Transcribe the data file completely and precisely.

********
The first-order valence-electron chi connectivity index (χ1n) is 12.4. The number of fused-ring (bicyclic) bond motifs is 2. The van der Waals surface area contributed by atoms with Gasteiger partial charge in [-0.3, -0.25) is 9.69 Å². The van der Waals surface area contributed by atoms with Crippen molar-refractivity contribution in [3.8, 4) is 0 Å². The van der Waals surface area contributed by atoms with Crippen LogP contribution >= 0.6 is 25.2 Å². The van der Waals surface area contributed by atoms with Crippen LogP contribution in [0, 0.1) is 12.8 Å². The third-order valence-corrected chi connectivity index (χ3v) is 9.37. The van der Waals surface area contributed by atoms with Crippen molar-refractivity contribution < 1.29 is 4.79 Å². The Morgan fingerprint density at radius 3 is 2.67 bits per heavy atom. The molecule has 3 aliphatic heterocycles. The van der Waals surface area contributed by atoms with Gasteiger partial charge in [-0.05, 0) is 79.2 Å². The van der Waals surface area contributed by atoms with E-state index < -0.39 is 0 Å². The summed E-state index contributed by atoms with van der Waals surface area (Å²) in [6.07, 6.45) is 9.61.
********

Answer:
The first-order valence-electron chi connectivity index (χ1n) is 12.4. The number of fused-ring (bicyclic) bond motifs is 2. The van der Waals surface area contributed by atoms with Gasteiger partial charge in [-0.3, -0.25) is 9.69 Å². The van der Waals surface area contributed by atoms with Crippen molar-refractivity contribution in [3.8, 4) is 0 Å². The van der Waals surface area contributed by atoms with Crippen LogP contribution >= 0.6 is 25.2 Å². The van der Waals surface area contributed by atoms with Crippen LogP contribution in [0, 0.1) is 12.8 Å². The third-order valence-corrected chi connectivity index (χ3v) is 9.37. The van der Waals surface area contributed by atoms with Crippen molar-refractivity contribution < 1.29 is 4.79 Å². The Morgan fingerprint density at radius 3 is 2.67 bits per heavy atom. The molecule has 3 aliphatic heterocycles. The van der Waals surface area contributed by atoms with Gasteiger partial charge in [-0.05, 0) is 79.2 Å². The van der Waals surface area contributed by atoms with E-state index < -0.39 is 0 Å². The summed E-state index contributed by atoms with van der Waals surface area (Å²) in [6.07, 6.45) is 9.61.